SEO best practices change all the time. But for years, marketers have optimized pages in the same way:
Then, you would promote your page and cross your fingers that Google would crawl your content soon. Sometimes your content would rank. Sometimes it wouldn’t.
Now I’m here to tell you: Forget everything you’ve ever learned about on-page SEO. Because Google is getting smarter than all of us. No seriously. Forget it. This is no longer the best way to write content for your website.
The good news? As Google continues to make changes, there are more opportunities for you to rank for related search queries without having to create a page simply to capture a keyword.
The bad news? Your 2013 keyword-rich post will not rank well if the content isn’t helpful, insightful, or the smaller piece of a larger puzzle.
Now, if you’re a small- or medium-sized business, you may not have the budget to deal out to an expensive SEO consultant. With that in mind, we’ve put together the practical marketer’s guide to the future of SEO: topic clusters.
A topic cluster is the strategic organization of your website into a group of related content so that a visitor can easily navigate among related topics to have their search query fully answered.
To give you an idea of what this looks like, here is a graphic from HubSpot’s Matt Barby:
Okay, that all sounds well and good. But why does this matter?
We sometimes forget that Google has a job to do. Google’s primary purpose is to serve visitors answers to their questions. Whether it’s a picture of a unicorn, or a recipe for homemade lasagna, Google’s job is to populate the best answer to a search query within 1-4 search results.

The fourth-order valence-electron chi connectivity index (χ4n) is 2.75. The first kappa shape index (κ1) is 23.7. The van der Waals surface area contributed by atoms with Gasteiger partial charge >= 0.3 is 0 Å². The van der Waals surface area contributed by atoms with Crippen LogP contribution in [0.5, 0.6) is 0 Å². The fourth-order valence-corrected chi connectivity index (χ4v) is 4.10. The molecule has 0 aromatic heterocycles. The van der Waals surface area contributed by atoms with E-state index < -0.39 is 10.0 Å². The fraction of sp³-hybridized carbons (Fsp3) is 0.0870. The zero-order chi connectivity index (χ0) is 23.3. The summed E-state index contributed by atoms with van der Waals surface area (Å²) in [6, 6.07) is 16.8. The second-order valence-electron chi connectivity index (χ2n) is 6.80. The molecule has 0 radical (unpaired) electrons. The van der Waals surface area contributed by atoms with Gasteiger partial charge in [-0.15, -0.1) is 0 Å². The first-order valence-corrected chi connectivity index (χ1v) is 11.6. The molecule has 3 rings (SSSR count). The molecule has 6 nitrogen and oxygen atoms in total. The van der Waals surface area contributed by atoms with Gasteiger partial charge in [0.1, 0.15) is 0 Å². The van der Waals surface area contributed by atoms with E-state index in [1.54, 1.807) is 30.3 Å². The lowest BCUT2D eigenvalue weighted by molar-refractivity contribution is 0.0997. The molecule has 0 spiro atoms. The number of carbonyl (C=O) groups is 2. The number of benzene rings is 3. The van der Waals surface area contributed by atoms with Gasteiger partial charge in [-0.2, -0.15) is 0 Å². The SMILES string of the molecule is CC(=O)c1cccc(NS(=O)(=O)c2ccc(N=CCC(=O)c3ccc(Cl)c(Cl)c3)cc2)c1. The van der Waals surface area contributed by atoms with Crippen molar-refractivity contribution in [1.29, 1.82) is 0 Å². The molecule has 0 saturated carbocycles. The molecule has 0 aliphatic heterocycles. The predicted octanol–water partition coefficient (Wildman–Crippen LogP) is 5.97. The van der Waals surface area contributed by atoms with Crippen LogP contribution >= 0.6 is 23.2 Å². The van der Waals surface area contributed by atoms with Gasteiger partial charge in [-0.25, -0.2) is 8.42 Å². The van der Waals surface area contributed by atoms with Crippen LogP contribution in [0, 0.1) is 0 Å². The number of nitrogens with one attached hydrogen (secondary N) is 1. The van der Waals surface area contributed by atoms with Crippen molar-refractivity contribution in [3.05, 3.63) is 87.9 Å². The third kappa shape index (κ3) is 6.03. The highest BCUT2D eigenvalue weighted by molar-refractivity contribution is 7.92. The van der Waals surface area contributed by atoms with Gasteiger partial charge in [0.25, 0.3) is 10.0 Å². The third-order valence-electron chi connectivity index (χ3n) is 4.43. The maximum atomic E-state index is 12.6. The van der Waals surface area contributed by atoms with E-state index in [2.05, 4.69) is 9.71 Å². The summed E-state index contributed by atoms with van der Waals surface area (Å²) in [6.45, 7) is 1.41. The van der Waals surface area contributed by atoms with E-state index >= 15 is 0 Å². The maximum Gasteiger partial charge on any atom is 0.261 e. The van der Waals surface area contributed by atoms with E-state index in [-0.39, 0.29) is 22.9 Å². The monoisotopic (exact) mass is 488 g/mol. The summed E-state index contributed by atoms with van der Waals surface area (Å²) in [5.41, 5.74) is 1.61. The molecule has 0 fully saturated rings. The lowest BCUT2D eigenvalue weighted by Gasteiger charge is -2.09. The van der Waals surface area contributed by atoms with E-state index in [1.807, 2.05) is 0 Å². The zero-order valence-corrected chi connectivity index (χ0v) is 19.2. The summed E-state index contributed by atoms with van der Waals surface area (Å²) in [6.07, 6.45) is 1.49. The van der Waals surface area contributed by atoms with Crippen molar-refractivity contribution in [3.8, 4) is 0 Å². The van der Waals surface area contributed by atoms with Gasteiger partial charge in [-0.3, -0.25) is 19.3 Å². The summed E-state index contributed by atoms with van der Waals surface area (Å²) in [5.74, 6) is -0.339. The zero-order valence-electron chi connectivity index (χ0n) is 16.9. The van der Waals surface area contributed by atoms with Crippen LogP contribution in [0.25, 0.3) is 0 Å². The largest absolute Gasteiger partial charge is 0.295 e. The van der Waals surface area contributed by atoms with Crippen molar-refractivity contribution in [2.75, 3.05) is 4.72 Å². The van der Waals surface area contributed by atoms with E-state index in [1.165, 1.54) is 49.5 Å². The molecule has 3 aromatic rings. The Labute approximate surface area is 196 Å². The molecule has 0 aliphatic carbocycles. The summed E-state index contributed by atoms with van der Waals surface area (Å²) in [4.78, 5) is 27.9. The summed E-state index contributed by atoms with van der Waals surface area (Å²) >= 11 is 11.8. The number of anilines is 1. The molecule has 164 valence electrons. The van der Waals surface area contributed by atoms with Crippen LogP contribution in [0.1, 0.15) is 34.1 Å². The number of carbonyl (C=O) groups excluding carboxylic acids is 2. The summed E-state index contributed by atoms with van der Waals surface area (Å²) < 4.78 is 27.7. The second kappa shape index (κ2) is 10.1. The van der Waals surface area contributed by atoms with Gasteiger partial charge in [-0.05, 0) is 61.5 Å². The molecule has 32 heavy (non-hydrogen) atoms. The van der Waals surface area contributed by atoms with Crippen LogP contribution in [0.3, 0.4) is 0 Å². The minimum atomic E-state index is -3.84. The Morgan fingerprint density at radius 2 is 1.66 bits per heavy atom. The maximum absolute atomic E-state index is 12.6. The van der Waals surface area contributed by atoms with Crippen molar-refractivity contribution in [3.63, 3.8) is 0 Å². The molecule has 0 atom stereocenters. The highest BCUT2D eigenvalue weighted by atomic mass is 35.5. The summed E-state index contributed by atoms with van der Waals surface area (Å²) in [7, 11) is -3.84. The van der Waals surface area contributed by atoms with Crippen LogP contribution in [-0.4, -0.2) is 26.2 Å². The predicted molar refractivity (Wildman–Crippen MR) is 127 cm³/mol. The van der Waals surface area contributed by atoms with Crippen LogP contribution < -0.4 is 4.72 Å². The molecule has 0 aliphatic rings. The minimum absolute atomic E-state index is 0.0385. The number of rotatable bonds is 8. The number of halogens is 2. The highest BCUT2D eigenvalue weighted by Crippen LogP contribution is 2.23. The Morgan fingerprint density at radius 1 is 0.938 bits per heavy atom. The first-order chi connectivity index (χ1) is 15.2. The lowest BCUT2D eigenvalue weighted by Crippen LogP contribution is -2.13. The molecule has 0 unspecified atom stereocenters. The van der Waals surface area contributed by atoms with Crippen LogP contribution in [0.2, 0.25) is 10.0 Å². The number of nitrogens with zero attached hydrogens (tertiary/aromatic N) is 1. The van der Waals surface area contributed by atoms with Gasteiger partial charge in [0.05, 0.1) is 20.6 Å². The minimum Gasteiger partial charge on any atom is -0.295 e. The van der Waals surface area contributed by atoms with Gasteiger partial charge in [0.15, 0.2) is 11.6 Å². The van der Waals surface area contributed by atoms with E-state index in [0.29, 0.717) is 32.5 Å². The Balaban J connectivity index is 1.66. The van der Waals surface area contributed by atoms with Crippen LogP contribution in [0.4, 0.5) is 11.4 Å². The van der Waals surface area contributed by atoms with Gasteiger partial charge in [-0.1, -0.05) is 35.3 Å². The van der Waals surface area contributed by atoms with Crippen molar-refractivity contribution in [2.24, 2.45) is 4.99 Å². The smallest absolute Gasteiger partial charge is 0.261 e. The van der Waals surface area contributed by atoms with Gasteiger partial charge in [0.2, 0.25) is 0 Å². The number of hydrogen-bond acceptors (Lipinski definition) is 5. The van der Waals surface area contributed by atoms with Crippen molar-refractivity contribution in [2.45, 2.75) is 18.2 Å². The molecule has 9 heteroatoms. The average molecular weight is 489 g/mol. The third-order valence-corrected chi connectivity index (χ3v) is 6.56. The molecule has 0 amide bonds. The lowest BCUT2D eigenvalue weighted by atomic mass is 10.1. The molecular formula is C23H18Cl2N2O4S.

Recent updates to Google’s algorithm show that Google is now able to populate search results based on context rather than content.
For example, your post may rank for “how to choose the best dog breed” even if the keyword “choose the best dog breed” doesn’t appear anywhere in your post. Why? Because people searching for similar search terms may have found the answer they were looking for in your post.
But more importantly, someone that is searching for dog health tips probably doesn’t care about cat health tips. (Sorry to all the cat lovers out there…) So again, we come back to thinking critically about what our visitors want.
You can better establish your authority on a subject by only linking to content that is related to your topic. However, it's important to recognize that this does include linking to high-quality, relevant third-party content address this topic, as well.
In a perfect world, the organization of your website would look something like this:
Right now, your content is likely floating around, linked to everything with a keyword, and not tied to any pillar piece. Don’t panic. Here’s how you can start organizing your website into clusters in stages:
The ultimate goal of topic clusters is for you to become the authority on a particular topic. A visitor should be able to learn all there is to know about your topic simply by engaging with your pillar content and the hyperlinked cluster pieces.
We get it – not everyone has the time, energy or resources to tackle an enormous content restructuring project. Here’s what you can do instead:
Wrangling the beast that is search engine optimization may take some time, but given the competitive nature of the online marketing landscape across all industries, it's well worth the effort. Above all else, keep the needs and user preferences of your customers and prospective buyers front and center when optimizing your website.
Need help with completing a website project or developing an SEO-inspired content strategy? Contact our team! We're happy to lend a hand.
Kate Moore is a Content Strategist by day, HubSpot expert by night. When she’s not getting distracted by her many fans (ahem – work emails and phone calls), she’s hunkered down, plugged into Spotify and writing about stuff that will make your work with HubSpot smooth and simple.